The popularity of hallyu artists has also created an increased demand for Korean goods ranging from food to cosmetics, both as exports and as a significant share of tourists’ purchases in Korea. This phenomenon, observed mostly in China and Southeast Asia, has driven a consistent growth in sales for leading cosmetic companies such as AmorePacific, which recently unveiled plans to expand business to the Middle East and Latin America by 2017, two regions where K-culture is increasingly popular. In contrast, for countries with limited access to Korean cultural contents, such as Myanmar, the Korean government is arguably seeking to recreate this soft marketing strategy by sponsoring the diffusion of K-dramas through the Korea Foundation for International Culture Exchange (KOFICE).
Since 2002, the Korean government has thus adopted a variety of strategies with K-pop and K-dramas at the core of its cultural diplomacy and nation branding efforts. Some of these included the creation of the Council on Nation Branding in 2009, the adoption of catchy slogans such as “Dynamic Korea,” and the appointment of hallyu stars as tourism ambassadors.
However, a more recent and most interesting innovation in these strategies has been the consistent inclusion of K-culture as an integral element of President Park Geun-hye’s summit diplomacy. For the last two years, Park’s state visits have almost invariably involved her participation in large-scale cultural events featuring both Korean popular and traditional culture. In this way, this approach has shown an ability to cater to local interests, fan-bases, and cultural backgrounds.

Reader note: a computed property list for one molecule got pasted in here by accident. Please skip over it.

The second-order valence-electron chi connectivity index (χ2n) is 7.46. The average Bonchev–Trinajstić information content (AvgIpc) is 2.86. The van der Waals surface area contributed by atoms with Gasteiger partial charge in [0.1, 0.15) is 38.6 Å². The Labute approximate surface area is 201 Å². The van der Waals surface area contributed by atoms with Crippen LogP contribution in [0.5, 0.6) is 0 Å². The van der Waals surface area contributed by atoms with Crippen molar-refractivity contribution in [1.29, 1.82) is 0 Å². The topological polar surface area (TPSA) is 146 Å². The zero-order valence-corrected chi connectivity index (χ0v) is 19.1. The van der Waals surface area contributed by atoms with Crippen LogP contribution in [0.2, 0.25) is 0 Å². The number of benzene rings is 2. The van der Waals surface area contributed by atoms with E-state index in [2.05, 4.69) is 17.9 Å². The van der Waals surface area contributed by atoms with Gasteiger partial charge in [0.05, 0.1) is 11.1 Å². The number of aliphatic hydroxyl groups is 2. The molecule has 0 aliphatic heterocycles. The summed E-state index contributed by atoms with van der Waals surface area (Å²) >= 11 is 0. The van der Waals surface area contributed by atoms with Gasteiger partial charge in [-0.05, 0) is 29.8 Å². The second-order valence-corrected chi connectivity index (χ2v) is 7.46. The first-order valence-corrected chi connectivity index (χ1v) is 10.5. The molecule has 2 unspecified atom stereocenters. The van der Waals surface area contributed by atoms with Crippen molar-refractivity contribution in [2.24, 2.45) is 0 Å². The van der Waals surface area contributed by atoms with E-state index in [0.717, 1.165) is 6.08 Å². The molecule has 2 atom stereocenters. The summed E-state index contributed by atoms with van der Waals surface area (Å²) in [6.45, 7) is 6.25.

For instance, in April 2015 São Paulo hosted the “Fashion and Passion” festival during Park’s visit to Brazil, echoing the city’s renowned fashion week. In April this year, the K-Soul Festival in Mexico City showed a balanced combination of popular, traditional culture, and sports—with taekwondo being particularly popular in that country. There, Park expressed her desire for Korea and Mexico “to become one through sports and the arts.” Similarly, during the first ever Korean state visit to Iran on May 1-3, the “Korea-Iran One Heart Festival” was at the center of the K-Culture Week in Tehran. Featuring mostly traditional culture, cuisine, and poetry, the events also included the promotion of Korean historical dramas, which have been incredibly popular in Iran.